Ezekiel’s message of judgement went beyond the People of God. Chapters are given over to the destruction of Tyre for example. But it seems probable to me that the message would not have been presented directly to the inhabitants of those nation’s and may rather have been for the benefit of the Jews with Ezekiel in Exile in Babylon. And I might add, to bolster the faith of the Exiles in God’s overarching control of history, rather than to satisfy their emotions of vengeance or triumphalism. We must remember that chapter 18 tells us that God responds to those who repent and takes no pleasure in the death of the wicked. “Rather, am I not pleased when they turn from their ways and live?”


It has been suggested, with some good reason, that chapters 38 and 39 are a separate unit. Certainly we seem to be projected beyond the immediate return of the Exiles to Jerusalem, and the style of writing has changed to distinctly apocalyptic (similar to Revelation, where Gog is also mentioned in a great battle after the millennial period of peace).

Gog (not readily identified) appears to be an enemy leader from Israel’s north who gathers other nations to fight Israel in a huge battle which ends (as in Revelation) with a comprehensive defeat of those forces of evil.

If taken literally then this would appear to take place somewhere near the end of time prior to the Judgement Day. If understood spiritually this could refer to the death and resurrection of Christ and the victory over sin and death (which is the way some people interpret the Battle of Armageddon mentioned in Revelation). Or once again it could refer to some spiritual end-time battle.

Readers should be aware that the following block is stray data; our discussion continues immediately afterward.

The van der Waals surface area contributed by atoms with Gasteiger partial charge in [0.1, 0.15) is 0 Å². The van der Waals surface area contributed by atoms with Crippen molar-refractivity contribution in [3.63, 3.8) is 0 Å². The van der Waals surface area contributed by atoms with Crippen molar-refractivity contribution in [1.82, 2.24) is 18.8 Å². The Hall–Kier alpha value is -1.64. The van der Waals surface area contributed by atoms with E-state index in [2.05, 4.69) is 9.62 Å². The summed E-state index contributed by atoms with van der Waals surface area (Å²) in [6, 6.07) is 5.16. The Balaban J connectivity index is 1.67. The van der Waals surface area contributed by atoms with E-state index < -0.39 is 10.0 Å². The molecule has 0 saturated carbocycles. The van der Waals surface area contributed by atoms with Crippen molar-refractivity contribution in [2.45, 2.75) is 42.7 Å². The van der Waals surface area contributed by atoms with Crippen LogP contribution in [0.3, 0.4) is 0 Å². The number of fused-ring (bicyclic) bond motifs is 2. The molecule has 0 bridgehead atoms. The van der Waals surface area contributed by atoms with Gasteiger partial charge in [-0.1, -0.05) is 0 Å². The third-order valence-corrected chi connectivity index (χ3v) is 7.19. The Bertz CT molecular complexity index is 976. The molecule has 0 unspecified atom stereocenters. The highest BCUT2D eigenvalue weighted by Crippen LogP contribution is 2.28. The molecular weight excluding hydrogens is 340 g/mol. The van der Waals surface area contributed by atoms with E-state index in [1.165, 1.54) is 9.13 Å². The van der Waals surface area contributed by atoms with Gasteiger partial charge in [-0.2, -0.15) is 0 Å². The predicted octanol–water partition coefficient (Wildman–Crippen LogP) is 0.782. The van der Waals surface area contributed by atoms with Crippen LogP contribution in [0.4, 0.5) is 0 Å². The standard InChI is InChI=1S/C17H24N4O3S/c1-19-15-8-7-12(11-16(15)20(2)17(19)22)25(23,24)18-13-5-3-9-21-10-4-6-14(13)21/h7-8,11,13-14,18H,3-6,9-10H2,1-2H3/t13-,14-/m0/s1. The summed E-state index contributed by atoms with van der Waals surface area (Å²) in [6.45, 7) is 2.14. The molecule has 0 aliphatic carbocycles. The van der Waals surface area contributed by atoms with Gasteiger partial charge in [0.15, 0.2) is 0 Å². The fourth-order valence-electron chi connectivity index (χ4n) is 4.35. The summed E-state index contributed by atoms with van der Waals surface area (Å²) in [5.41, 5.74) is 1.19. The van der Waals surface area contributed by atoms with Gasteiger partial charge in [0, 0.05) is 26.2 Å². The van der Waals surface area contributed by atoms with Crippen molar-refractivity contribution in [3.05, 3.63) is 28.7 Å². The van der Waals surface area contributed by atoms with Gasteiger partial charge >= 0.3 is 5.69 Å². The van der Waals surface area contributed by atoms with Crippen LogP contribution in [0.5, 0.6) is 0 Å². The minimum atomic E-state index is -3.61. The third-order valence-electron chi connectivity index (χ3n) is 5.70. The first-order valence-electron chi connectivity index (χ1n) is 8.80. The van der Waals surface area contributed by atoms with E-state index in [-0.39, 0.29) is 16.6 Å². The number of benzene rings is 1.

I am conscious that, when Israel was reconstituted as a nation after the Second World War, many saw a fulfilment of these chapters in the huge return of Jews to the land, and are therefore expecting a rising of nations for a final battle against Israel. It could be, but     since the apocalyptic style carries a great deal of symbolic imagery we have to approach interpretation with care and with the recognition that a good deal of speculation abounds on the subject.

Best then to at least see that the overall thrust of these chapters is to affirm that God has control of the nations, both to raise up and destroy, and that the victory belongs to him. Whatever else is happening around God’s people, they are with God and can stay calm in the knowledge that they are on the winning side. The overthrow of evil will come to fruition. That is the message here and it is the message of Revelation.


Chapter 40 of Ezekiel seems to pick up from the end chapter 37 and deals with the restoration of the Temple and the re-division of the Promised land amongst the tribes of Israel.